Investment Help

If you are seeking investment help, look at the video here on my services. If you are seeking a different approach to managing your assets, you have landed at the right spot. I am a fee-only advisor registered in the State of Maryland, charge less than half the going rate for investment management, and seek to teach individuals how to manage their own assets using low-cost indexed exchange traded funds. Please call or email me if interested in further details. My website is at If you are new to investing, take a look at the "DIY Investor Newbie" posts here by typing "newbie" in the search box above to the left. These take you through the basics of what you need to know in getting started on doing your own investing.

Saturday, May 14, 2011

Does Your 401k Offer Low Cost Index Funds?

DIY Investor recently looked at the offerings for his youngest daughter's 401k and shared his thinking on fund choices and asset allocation. The critical factor in this whole process, when it got to the actual fund-picking point, was fund expense. Over and above everything else, over the long term, fund expense influences bottom line performance. Simply put, choosing lower expense funds can mean big bucks over the long term. As it turns out, the lowest expense funds are typically index funds because, simply, you are not hiring managers to make buy/sell decisions and do a lot of research. In the case of my daughter's 401k, Fidelity's Spartan Funds fit the bill.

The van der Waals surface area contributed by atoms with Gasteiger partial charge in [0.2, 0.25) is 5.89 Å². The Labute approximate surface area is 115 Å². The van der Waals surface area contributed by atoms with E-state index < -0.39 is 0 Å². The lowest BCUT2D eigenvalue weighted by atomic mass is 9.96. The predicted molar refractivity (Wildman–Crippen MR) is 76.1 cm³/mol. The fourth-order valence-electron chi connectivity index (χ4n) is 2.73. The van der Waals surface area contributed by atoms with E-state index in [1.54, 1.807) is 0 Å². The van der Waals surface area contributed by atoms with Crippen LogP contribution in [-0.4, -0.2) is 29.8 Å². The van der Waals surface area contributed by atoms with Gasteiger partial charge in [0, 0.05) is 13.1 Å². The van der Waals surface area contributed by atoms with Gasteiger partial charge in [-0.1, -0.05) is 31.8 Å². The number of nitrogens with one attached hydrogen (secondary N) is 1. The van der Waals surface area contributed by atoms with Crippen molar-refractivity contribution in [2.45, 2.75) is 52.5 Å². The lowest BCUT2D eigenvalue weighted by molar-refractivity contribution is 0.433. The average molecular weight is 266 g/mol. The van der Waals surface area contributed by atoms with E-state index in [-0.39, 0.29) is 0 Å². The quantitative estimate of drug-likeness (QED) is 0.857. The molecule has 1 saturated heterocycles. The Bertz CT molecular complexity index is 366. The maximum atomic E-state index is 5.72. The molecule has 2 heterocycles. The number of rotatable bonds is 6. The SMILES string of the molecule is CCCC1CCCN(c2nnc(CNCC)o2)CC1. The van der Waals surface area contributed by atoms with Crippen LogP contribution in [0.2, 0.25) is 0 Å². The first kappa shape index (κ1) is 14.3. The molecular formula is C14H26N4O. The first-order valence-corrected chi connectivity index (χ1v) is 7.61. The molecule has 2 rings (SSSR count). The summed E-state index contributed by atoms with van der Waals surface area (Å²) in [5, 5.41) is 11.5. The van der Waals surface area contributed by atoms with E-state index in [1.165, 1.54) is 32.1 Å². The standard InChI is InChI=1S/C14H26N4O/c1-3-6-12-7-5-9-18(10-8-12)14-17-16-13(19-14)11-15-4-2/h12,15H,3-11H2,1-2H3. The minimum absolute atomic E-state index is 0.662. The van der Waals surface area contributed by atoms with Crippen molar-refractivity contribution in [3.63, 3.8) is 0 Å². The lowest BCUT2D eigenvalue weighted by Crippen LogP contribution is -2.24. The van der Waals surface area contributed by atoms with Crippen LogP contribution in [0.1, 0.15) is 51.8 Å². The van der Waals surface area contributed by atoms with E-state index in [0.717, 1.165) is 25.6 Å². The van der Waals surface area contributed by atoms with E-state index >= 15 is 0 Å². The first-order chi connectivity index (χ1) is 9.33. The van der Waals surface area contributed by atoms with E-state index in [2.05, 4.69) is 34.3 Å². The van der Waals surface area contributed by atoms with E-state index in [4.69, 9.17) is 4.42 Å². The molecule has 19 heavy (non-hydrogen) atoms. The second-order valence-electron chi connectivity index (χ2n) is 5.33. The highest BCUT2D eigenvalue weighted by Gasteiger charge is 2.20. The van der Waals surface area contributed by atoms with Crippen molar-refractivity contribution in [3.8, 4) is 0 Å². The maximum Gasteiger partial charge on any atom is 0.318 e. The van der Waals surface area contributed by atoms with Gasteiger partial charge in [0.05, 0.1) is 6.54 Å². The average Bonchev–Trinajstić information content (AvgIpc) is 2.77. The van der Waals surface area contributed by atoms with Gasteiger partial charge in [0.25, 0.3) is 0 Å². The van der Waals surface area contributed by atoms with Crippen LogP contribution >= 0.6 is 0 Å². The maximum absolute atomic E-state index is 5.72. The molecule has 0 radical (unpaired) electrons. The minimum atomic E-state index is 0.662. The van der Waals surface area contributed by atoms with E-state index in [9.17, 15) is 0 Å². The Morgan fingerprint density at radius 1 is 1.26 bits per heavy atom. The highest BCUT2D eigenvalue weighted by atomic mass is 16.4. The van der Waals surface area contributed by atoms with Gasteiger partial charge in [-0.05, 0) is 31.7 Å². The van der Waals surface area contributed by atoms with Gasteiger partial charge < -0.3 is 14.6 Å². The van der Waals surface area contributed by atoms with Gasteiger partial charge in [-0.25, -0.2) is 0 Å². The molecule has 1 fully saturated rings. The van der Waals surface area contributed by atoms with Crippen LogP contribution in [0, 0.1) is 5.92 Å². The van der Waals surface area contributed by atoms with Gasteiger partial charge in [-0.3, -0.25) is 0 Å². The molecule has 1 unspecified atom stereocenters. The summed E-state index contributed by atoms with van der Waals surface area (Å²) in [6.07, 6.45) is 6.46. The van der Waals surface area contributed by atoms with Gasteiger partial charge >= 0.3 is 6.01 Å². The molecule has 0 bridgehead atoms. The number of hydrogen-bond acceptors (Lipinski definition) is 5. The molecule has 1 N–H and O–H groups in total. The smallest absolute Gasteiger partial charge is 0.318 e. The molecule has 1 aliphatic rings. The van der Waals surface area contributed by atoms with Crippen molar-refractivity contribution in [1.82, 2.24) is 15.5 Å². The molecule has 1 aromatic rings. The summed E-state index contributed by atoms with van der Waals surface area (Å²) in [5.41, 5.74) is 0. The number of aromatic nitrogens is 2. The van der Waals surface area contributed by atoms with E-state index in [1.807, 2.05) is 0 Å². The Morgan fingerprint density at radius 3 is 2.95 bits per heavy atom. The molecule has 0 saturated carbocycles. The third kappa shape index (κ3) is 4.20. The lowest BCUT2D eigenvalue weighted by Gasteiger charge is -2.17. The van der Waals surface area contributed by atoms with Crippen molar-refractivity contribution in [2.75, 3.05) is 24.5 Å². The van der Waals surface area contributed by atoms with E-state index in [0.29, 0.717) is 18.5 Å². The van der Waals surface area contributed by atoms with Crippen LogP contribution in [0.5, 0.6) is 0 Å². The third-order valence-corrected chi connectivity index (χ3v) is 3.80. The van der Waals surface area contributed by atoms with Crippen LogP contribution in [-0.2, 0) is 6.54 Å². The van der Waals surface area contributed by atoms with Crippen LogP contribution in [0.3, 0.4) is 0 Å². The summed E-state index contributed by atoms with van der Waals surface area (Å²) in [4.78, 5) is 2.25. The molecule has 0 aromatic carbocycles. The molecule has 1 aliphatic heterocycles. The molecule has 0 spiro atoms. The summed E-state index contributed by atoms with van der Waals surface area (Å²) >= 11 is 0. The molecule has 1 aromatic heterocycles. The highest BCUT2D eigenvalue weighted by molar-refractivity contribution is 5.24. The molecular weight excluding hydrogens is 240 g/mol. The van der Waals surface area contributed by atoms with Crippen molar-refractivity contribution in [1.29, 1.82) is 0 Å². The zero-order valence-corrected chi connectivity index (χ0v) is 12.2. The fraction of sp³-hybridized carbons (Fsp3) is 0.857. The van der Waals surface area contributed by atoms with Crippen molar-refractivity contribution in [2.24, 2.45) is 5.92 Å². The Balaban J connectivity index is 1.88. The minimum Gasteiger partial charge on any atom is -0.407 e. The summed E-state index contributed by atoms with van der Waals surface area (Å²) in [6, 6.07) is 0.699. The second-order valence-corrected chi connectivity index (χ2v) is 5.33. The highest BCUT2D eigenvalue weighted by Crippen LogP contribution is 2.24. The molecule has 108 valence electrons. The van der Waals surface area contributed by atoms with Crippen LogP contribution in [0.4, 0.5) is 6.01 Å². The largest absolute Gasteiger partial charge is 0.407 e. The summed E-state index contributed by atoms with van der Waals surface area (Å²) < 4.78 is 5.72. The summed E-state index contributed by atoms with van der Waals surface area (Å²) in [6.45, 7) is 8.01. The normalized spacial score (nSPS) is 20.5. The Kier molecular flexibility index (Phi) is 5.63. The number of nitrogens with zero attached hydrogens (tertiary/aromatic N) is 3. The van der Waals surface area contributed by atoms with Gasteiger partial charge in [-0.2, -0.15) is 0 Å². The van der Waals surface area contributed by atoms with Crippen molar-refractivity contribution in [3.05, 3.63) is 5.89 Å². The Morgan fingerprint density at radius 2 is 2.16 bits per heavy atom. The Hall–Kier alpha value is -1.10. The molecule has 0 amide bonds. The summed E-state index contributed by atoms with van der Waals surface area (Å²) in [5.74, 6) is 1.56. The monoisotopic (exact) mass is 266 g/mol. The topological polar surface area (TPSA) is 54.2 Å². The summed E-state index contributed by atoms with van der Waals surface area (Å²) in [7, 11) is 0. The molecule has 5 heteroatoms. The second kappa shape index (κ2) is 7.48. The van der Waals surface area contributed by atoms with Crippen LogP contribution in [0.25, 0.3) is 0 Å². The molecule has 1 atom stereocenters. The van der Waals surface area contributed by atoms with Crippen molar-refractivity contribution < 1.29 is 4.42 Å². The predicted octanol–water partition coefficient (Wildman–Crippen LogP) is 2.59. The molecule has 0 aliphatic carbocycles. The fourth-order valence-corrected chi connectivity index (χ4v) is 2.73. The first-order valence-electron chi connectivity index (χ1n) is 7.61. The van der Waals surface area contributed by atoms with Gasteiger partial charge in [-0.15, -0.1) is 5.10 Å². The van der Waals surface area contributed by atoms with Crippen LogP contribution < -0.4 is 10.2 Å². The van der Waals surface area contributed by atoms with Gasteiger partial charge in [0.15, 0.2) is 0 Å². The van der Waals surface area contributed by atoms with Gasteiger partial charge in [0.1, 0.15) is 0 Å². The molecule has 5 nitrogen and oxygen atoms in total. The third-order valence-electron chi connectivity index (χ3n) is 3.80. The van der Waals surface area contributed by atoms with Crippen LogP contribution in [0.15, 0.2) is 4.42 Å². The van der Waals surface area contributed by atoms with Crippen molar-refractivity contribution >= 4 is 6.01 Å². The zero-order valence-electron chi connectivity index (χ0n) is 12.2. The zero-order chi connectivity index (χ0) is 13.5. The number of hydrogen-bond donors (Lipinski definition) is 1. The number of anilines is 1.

What should the reader get out of all of this? First, pay attention to the benefits package when considering a job. Immediate pay  may not be the most important consideration. This is lost sometimes on young people, and  they literally pay a huge price later. Secondly, if you are in a job and appropriate 401k choices are not offered, talk to Human Resources and see if you can get changes. Very simply, you should be offered at least 3 low-cost index funds for the following market segments: overall stock market, international stocks, U.S. bond market.

Some really good background on all of this is provided by Ron Lieber of the New York Times in "Why 401 (k)'s Should Offer Index Funds."  According to Lieber, only 37% of 401ks offer all three of the index funds mentioned. Also, understand that the fund administrators at your company are fiduciaries. ERISA explicitly states that they are legally bound to take into account plan expenses in selecting investment options.


  1. Not mine! He actually laughed when I asked why there wasn't a S&P 500 fund. (At that time s&p was at its bottom).

  2. re:MoneyCone Very interesting because in the future there will be lawsuits over exactly this issue!

  3. My company was very recently acquired by a competitor, so I've had to setup a new 401K account. I was disappointed with the new plan's fund options. There is an S&P500 index fund, but the plan doesn't have any index fund option in the other market segments you mention.

    However, the plan (through Fidelity) does offer a "brokeragelink" option which allows access the full range of Fidelity fund options if you fill out some additional forms. So, with a little extra work, I can get the index funds I want, but I think it is unfortunate that more low-cost options are not offered with the standard choices. I'm going to send a note to the HR team and I will include a link to the NYT article you provided.

  4. re:Chad I'm glad you are pro active on this important issue. Also, FYI you probably were given an opportunity to rollover your old 401k to an IRA. I would do that and then you can choose from a much wider range.